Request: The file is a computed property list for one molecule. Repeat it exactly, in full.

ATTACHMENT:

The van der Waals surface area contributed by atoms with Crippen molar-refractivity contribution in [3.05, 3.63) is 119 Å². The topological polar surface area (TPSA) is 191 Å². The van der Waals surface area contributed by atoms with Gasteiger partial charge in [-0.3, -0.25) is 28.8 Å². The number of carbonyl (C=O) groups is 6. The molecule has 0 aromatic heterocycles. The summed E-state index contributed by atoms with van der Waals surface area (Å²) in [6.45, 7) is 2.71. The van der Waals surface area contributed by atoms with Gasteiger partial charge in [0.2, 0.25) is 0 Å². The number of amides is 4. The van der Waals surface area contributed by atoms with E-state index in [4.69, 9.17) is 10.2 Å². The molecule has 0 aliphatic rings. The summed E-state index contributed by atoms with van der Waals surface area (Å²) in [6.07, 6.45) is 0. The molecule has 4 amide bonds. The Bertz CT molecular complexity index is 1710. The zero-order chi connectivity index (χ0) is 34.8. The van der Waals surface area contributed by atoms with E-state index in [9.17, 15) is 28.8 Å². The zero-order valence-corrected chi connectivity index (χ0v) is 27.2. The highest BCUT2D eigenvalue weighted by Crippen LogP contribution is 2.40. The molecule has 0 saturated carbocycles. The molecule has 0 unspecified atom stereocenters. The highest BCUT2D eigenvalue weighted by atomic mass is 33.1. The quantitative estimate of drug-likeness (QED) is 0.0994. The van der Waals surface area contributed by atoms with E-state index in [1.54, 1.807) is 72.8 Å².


The van der Waals surface area contributed by atoms with Crippen molar-refractivity contribution in [3.05, 3.63) is 119 Å². The topological polar surface area (TPSA) is 191 Å². The van der Waals surface area contributed by atoms with Gasteiger partial charge in [-0.3, -0.25) is 28.8 Å². The number of carbonyl (C=O) groups is 6. The molecule has 0 aromatic heterocycles. The summed E-state index contributed by atoms with van der Waals surface area (Å²) in [6.45, 7) is 2.71. The van der Waals surface area contributed by atoms with Gasteiger partial charge in [0.2, 0.25) is 0 Å². The number of amides is 4. The van der Waals surface area contributed by atoms with E-state index in [4.69, 9.17) is 10.2 Å². The molecule has 0 aliphatic rings. The summed E-state index contributed by atoms with van der Waals surface area (Å²) in [6.07, 6.45) is 0. The molecule has 4 amide bonds. The Bertz CT molecular complexity index is 1710. The zero-order chi connectivity index (χ0) is 34.8. The van der Waals surface area contributed by atoms with E-state index in [9.17, 15) is 28.8 Å². The zero-order valence-corrected chi connectivity index (χ0v) is 27.2. The highest BCUT2D eigenvalue weighted by Crippen LogP contribution is 2.40. The molecule has 0 saturated carbocycles. The molecule has 0 unspecified atom stereocenters. The highest BCUT2D eigenvalue weighted by atomic mass is 33.1. The quantitative estimate of drug-likeness (QED) is 0.0994. The van der Waals surface area contributed by atoms with E-state index in [1.54, 1.807) is 72.8 Å².